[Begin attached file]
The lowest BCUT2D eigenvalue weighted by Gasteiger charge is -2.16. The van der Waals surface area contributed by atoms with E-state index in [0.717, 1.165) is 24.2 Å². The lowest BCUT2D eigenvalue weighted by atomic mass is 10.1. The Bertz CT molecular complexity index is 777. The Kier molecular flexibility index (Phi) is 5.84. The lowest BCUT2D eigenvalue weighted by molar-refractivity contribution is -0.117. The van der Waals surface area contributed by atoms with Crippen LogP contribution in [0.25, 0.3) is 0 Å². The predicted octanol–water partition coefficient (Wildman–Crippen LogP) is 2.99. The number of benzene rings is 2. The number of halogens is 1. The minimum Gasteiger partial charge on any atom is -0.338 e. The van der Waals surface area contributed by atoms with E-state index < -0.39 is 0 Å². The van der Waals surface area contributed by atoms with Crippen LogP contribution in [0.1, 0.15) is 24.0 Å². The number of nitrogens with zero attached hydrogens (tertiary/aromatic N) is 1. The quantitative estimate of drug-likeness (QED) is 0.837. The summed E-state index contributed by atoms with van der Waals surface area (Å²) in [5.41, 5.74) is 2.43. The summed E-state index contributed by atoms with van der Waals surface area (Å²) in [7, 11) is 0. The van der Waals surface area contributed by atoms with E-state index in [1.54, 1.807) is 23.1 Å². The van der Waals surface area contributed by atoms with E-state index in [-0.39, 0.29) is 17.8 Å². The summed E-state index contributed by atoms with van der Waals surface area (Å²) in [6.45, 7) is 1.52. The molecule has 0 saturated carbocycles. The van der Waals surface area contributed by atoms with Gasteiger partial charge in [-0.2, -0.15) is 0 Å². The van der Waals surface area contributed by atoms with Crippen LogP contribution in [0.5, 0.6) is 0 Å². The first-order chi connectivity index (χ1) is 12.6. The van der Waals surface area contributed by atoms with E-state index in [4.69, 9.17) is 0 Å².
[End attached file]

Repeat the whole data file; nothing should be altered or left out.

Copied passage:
The lowest BCUT2D eigenvalue weighted by Gasteiger charge is -2.16. The van der Waals surface area contributed by atoms with E-state index in [0.717, 1.165) is 24.2 Å². The lowest BCUT2D eigenvalue weighted by atomic mass is 10.1. The Bertz CT molecular complexity index is 777. The Kier molecular flexibility index (Phi) is 5.84. The lowest BCUT2D eigenvalue weighted by molar-refractivity contribution is -0.117. The van der Waals surface area contributed by atoms with Crippen LogP contribution in [0.25, 0.3) is 0 Å². The predicted octanol–water partition coefficient (Wildman–Crippen LogP) is 2.99. The number of benzene rings is 2. The number of halogens is 1. The minimum Gasteiger partial charge on any atom is -0.338 e. The van der Waals surface area contributed by atoms with E-state index < -0.39 is 0 Å². The van der Waals surface area contributed by atoms with Crippen LogP contribution in [0.1, 0.15) is 24.0 Å². The number of nitrogens with zero attached hydrogens (tertiary/aromatic N) is 1. The quantitative estimate of drug-likeness (QED) is 0.837. The summed E-state index contributed by atoms with van der Waals surface area (Å²) in [5.41, 5.74) is 2.43. The summed E-state index contributed by atoms with van der Waals surface area (Å²) in [7, 11) is 0. The van der Waals surface area contributed by atoms with E-state index in [1.54, 1.807) is 23.1 Å². The van der Waals surface area contributed by atoms with E-state index in [-0.39, 0.29) is 17.8 Å². The summed E-state index contributed by atoms with van der Waals surface area (Å²) in [6.45, 7) is 1.52. The molecule has 0 saturated carbocycles. The van der Waals surface area contributed by atoms with Gasteiger partial charge in [-0.2, -0.15) is 0 Å². The van der Waals surface area contributed by atoms with Crippen LogP contribution in [0.5, 0.6) is 0 Å². The first-order chi connectivity index (χ1) is 12.6. The van der Waals surface area contributed by atoms with E-state index in [4.69, 9.17) is 0 Å².